Pantech isn't really known as a juggernaut in the smartphone world, especially when compared with HTC or Palm. However, it has made some inroads in the smartphone market in the past. There was the Verizon Wireless-branded PN-820 flip phone with Windows Mobile 5, and though it wasn't exactly a full-blown smartphone, Pantech is also the manufacturer behind the much-touted Helio Ocean. Perhaps the company learned a thing or two from Helio's design department, as the new Pantech Duo from AT&T features the same dual-slider design as the Ocean. It comes loaded with features like a megapixel camera, Bluetooth, quad-band support, HSDPA-level speeds, and all the other productivity tools you would expect from a Windows Mobile device. Because it has 3G support, the Duo also has access to AT&T's stable of broadband services like AT&T Music and Cellular Video. That said, we weren't too pleased with the phone's exterior--it looks and feels like a cheap plastic toy, and the QWERTY keyboard is poorly designed. If given a choice, we would definitely go for the better-designed and more robust AT&T Tilt over the Duo. The Pantech Duo is available for $199.99 after a 2-year contract and a $100 rebate.
The Pantech Duo gets its name from its dual-slider design, which is similar to the design of the Helio Ocean. Sliding the phone up vertically reveals a numerical dialpad, while sliding it horizontally reveals a QWERTY keyboard. The keypad and keyboard are on separate layers, and you can't keep both open at the same time. That's where the similarity with the Helio Ocean ends. The Pantech Duo is much smaller than the Ocean at 4.02 by 1.97 by 0.83 inches, and is also a lot more lightweight at 3.88 ounces (The Ocean weighed around 5.6 ounces). Even so, the Pantech Duo is quite the bulky device due to its triple layers, and it doesn't fit comfortably into a pants pocket.
Also, just because the Duo has an innovative dual-slider design doesn't mean we liked anything else about the phone's appearance. The Duo is saddled with a chintzy plastic shell that makes the device seem more like a kid's toy than a serious smartphone. Not only that, but the dull gray finish is quite fingerprint prone, and the dimpled border around the screen makes the phone look like something out of the 1990s. To make things worse, the sliding mechanism for the QWERTY keyboard feels rather flimsy and loose.
Thankfully, the 2.2-inch QVGA display makes up for some of the design imperfections. The 262,000-color screen supports a 240x320 pixel resolution, resulting in a lovely display that's easy on the eyes. Images look clean, fonts are legible, and colors are bright. Video looks pretty good on it, too. The screen switches position from portrait mode to landscape mode when the QWERTY keyboard is slid out, for easier surfing and texting. Do note that the display is not a touch screen, if you are concerned about that. Like all Windows Mobile 6 phones, the Duo has the Today screen as the home screen, which you can customize by changing the theme, the displayed menu items, the background image, the backlight time, as well as the font size.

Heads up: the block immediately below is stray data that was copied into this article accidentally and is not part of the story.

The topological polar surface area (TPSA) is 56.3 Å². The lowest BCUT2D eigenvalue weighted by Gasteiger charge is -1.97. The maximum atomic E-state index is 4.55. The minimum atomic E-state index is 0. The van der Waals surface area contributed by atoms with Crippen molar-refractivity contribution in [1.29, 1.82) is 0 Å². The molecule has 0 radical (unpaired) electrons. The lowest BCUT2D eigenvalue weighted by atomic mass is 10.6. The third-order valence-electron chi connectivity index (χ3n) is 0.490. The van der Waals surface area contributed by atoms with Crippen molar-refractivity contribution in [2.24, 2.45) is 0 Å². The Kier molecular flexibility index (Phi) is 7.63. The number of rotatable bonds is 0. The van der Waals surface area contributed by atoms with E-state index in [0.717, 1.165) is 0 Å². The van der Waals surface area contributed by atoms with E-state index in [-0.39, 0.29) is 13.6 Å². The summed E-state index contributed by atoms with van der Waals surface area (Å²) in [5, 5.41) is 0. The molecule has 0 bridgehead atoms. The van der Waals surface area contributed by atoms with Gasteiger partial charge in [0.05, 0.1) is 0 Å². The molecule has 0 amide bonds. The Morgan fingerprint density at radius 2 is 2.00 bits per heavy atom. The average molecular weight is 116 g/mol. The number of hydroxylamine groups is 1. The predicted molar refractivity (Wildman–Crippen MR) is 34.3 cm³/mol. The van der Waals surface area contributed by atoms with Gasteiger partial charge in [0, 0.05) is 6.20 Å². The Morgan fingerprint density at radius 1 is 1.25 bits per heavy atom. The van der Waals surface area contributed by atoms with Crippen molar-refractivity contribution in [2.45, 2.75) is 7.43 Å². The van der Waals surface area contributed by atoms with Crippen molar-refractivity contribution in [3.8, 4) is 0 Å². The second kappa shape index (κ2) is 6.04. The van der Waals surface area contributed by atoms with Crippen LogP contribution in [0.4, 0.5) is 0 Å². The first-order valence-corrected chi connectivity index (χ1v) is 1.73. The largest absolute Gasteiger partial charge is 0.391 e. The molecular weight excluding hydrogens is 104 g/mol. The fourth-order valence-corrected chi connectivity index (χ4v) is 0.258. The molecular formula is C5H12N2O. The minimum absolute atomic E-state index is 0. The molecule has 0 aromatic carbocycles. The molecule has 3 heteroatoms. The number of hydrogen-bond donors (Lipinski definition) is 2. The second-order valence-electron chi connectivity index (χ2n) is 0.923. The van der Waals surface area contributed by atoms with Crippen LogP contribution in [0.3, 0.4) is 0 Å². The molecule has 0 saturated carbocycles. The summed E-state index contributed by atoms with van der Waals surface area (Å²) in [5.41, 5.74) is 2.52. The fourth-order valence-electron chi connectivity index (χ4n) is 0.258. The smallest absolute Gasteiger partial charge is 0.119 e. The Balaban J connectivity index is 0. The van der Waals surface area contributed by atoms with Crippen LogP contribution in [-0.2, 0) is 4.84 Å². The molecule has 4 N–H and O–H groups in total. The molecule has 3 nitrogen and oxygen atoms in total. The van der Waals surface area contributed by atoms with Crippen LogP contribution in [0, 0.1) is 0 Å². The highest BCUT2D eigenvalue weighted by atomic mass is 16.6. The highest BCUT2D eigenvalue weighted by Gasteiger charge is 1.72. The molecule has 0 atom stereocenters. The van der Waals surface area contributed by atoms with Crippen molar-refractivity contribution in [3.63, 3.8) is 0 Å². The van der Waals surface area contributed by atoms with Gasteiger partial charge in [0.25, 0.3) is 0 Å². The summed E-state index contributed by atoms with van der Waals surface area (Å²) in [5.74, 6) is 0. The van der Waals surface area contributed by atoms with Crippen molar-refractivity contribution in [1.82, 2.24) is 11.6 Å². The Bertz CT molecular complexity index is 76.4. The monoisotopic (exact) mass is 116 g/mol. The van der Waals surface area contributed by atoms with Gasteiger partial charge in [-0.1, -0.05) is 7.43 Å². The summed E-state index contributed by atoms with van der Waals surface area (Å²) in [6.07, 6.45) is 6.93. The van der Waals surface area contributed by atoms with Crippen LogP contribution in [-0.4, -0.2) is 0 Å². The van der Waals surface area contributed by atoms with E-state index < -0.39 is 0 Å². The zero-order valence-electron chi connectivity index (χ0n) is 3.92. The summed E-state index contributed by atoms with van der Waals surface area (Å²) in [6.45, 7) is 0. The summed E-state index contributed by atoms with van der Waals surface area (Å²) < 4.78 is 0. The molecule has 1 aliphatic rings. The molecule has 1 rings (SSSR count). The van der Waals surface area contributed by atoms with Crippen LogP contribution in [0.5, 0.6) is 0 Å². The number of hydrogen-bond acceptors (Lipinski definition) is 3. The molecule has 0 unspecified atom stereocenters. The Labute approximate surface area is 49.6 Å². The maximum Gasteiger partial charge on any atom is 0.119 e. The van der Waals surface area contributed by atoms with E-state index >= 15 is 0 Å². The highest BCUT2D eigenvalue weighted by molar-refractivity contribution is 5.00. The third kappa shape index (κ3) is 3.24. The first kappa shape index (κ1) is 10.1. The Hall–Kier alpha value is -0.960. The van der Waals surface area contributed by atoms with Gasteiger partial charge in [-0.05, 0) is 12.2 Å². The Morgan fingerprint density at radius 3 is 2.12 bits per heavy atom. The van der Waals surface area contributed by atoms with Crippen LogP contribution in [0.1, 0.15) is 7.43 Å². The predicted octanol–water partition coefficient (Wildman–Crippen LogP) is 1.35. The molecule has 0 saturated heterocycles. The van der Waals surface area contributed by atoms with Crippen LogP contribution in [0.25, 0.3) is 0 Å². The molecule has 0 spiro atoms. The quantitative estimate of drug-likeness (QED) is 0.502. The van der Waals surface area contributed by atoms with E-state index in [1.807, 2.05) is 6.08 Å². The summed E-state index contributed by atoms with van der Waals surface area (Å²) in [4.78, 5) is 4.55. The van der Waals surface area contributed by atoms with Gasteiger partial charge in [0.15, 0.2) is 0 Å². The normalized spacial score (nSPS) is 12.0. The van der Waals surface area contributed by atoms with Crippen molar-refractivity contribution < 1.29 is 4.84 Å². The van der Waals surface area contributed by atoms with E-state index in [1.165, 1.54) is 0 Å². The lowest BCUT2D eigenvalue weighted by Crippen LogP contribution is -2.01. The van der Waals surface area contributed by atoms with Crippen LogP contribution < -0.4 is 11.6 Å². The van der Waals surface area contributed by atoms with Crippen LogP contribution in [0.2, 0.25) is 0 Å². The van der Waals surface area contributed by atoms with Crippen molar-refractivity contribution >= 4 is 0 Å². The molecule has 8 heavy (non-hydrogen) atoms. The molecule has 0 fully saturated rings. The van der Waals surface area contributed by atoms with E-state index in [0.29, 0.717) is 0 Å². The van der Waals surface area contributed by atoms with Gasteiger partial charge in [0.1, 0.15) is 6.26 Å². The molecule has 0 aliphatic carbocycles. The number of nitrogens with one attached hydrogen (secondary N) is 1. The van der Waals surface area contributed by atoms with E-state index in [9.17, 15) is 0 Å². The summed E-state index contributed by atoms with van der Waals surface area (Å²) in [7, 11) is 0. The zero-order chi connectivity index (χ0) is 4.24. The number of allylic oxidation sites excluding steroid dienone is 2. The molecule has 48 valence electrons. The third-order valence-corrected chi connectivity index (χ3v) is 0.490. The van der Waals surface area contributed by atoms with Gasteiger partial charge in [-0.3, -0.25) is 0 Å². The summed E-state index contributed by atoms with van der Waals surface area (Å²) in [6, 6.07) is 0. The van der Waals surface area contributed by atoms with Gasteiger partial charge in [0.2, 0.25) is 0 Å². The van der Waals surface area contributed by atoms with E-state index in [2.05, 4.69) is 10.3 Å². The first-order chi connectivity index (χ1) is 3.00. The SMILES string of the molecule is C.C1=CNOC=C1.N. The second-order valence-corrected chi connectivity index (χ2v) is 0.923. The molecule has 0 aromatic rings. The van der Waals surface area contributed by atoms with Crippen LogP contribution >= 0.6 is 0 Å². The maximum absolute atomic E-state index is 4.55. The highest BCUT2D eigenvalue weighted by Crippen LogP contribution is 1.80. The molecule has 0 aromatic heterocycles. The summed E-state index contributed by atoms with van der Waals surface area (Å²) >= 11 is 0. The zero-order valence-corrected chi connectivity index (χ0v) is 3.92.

Below the screen is the navigation array, which consists of two soft keys, a five-way toggle, a Home button, a Back button, as well as the Talk and End/Power keys. There's also a dedicated Quick List key that brings up a menu of different power and sound profiles. The Quick List key doubles as a Keyguard lock. As we mentioned, you can slide the phone up to reveal the number keypad. The navigation array and the number keypad have similar bubblelike keys with a nice curved texture that makes it easy to dial. That said, we do wish the keys were less slippery. Also, the Quick List key seemed a bit too small for our tastes.
The QWERTY keyboard, on the other hand, is one of the Duo's biggest sins. You get the typical QWERTY layout as well as two tiny soft keys to either end of the keyboard (you use them when the screen is in landscape mode). Not only are all the keys tiny, they are also way too flat and flush to the surface of the phone, making it difficult for us to thumb-type comfortably. We usually had to resort to using our fingernails in order to type out text messages.
Rounding out the phone's exterior is the volume rocker on the left spine, a voice-record button, and dedicated camera key on the right, plus a microSD card slot on the top. On the back of the device is a camera lens plus an LED that functions as the camera's flash.